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Table 1. Study population, type and number of interviews.

https://doi.org/10.1371/journal.pone.0253735.t001

Development of interview guides and pre-testing

We developed both the IDI and KIIs guides using published literature compiled by a member of the study team into a question bank about HPV vaccination. We also brainstormed additional questions. We grouped the interview questions under broad themes and were translated in Langi presented in the guide as sub-texts to the English version of the questions. The guides were pre-tested among individuals with similar characteristics to potential participants according to the study inclusion criteria to ensure that questions were asked accurately and the meaning understood.

In-depth interviews (IDIs)

Using the guide, we conducted IDIs with the girls in Langi at venues selected by their caregivers. The interview questions explored the girls’ knowledge about the HPV vaccine and vaccination as a preventive intervention against cervical cancer; their perceptions about the HPV vaccine and vaccination experiences as well as their decision making about taking the vaccine or not.

Key informant interviews (KIIs)

We used the same guide to conduct interviews with caregivers, healthcare workers, VHTs and teachers or school administrators. Some KIIs questions were tailored to the category of participant. Interviews with all participants explored their knowledge or awareness about the HPV vaccine, vaccination service delivery, and community perceptions about the HPV vaccine and vaccination. Caregivers and teachers were also asked questions on awareness of vaccination activities. Interviews with healthcare workers and VHTs also explored their knowledge about national vaccination policy, capacity of health facility workforce to deliver the vaccine to recipients, and availability of vaccines, cold chain infrastructure and logistics. Caregivers preferred to be interviewed using Langi and the other participants preferred the English language.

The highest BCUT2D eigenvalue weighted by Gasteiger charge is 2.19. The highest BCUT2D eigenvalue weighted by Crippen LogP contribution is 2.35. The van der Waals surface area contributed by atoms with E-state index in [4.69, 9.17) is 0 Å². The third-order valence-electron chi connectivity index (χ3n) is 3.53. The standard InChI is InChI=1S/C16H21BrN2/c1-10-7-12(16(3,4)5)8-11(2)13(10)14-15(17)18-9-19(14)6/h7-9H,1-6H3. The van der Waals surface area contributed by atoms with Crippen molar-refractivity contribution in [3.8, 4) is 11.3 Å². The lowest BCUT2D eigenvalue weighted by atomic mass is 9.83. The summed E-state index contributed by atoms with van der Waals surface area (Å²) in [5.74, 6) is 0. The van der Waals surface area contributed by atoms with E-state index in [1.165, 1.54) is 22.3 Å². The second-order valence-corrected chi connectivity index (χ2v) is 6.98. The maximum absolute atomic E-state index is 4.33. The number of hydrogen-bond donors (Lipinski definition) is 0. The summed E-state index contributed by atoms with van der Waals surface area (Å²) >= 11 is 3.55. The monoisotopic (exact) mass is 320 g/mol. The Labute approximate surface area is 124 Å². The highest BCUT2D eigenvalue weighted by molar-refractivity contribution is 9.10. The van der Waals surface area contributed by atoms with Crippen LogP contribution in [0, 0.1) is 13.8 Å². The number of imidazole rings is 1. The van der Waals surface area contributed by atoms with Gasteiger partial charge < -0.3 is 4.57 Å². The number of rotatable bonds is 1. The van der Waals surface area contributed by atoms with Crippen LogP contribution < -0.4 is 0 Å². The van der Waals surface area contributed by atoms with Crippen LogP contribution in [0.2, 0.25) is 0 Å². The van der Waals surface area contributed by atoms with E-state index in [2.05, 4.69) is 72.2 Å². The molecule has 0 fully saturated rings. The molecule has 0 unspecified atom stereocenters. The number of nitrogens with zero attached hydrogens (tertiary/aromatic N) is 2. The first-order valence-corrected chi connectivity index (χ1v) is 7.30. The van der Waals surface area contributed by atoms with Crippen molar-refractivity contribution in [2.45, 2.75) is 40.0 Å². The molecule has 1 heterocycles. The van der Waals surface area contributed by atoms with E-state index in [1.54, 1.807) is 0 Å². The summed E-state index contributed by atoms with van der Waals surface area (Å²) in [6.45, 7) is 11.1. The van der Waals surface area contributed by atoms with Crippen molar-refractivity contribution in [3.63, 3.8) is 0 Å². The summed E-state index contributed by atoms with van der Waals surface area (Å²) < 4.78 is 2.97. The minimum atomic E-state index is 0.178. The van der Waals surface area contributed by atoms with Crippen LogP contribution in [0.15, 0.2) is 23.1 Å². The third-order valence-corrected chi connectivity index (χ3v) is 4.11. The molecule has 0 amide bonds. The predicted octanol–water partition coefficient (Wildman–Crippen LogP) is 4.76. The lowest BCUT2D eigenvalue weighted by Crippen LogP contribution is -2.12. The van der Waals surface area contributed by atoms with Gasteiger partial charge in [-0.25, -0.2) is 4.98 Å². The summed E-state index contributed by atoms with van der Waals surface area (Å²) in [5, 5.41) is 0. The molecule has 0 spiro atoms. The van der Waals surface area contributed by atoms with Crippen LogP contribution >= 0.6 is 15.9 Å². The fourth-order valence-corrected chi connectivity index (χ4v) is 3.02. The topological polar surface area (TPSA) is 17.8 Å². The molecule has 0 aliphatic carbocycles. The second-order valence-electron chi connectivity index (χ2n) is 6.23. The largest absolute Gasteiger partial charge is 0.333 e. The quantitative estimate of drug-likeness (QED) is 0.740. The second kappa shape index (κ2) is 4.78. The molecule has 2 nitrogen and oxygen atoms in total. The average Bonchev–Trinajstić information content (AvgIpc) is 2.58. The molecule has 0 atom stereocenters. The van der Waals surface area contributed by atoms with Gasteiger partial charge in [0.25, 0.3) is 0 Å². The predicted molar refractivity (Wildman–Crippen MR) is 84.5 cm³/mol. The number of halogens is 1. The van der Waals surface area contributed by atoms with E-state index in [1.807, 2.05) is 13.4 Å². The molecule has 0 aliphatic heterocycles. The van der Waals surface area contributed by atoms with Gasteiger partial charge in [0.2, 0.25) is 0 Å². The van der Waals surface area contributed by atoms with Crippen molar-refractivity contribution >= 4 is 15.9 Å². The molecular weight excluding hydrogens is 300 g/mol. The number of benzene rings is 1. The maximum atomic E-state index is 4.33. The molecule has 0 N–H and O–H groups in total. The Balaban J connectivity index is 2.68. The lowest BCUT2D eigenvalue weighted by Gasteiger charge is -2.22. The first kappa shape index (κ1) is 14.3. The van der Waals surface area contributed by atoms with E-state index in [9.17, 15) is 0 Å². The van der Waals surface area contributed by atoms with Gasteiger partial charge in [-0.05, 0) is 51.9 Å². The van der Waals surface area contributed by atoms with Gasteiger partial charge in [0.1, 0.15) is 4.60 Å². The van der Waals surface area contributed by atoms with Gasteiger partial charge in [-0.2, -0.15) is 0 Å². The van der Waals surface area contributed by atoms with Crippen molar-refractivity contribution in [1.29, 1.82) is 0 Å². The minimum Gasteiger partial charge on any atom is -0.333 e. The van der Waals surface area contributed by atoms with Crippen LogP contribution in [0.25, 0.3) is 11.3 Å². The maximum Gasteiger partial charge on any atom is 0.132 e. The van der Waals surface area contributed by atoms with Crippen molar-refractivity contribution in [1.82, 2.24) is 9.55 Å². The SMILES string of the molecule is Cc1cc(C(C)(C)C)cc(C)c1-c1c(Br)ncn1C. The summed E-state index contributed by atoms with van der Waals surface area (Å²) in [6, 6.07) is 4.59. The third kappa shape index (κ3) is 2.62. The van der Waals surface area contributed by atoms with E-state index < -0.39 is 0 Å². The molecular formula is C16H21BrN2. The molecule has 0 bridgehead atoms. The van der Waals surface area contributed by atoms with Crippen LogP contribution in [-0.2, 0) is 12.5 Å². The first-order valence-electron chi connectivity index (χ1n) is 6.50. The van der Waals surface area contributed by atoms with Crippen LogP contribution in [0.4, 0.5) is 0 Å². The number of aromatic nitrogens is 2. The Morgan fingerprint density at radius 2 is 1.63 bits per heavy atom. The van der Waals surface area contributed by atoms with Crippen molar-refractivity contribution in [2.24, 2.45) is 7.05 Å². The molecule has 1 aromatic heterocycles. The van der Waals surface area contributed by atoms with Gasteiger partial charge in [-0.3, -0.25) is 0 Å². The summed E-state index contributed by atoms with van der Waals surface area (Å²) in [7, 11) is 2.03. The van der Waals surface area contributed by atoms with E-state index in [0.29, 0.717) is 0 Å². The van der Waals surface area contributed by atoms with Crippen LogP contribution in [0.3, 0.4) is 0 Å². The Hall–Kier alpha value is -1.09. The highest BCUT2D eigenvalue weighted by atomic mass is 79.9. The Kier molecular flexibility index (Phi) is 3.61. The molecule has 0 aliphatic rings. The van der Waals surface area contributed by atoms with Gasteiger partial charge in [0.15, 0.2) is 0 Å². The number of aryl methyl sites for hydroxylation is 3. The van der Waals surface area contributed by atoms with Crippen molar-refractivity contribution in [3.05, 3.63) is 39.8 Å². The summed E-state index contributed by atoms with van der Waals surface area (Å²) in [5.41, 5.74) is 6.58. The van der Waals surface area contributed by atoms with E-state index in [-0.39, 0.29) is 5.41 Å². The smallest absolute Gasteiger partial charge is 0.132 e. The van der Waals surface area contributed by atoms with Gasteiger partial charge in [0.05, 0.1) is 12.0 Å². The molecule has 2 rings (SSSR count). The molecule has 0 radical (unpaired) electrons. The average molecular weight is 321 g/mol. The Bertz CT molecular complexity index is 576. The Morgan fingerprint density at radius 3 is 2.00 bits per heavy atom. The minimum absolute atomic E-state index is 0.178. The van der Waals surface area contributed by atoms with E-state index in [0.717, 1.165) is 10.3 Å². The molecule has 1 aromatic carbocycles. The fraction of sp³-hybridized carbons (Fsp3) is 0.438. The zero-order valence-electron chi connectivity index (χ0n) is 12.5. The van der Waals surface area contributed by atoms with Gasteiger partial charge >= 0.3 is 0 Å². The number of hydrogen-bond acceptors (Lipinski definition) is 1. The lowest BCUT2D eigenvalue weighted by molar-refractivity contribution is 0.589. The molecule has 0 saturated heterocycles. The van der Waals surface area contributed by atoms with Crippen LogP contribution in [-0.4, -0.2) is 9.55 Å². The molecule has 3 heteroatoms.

For practical reasons, different research assistants conducted interviews with girls and their caregivers on the same day but independent of each other. Interviews with the girls lasted on average 30 minutes. Interviews with caregivers, healthcare workers, VHTs and teachers or school administrators were scheduled at the convenience of the participant and each lasted about 45–60 minutes. All interviews were audio- recorded with permission from the participant.

Data management and analysis

Two research assistants fluent in both Langi and English and with experience in conducting interviews were recruited and trained on the objectives of the study, eligibility criteria for participant selection, the process of data collection and management. The research assistants provided daily progress reports to the principal and co-principal investigators on data collection and emerging issues. All audio-recorded interviews were transcribed at the end of data collection. All transcribed interviews were checked against the audio-taped versions for accuracy and completeness. Half of the Langi transcribed interviews were checked by an independent research assistant and half of the English transcribed interviews were checked by the co-PI. The Langi transcribed scripts were subsequently translated into English. We used the broad themes of the interview guides for the first level of analysis. Sub-themes emerging within each broad theme were identified and these formed the basis for the construction of a code book. The first and second authors met to discuss and harmonize the code book. The draft codes and preliminary findings from this phase were discussed with co-authors in a de-briefing meeting.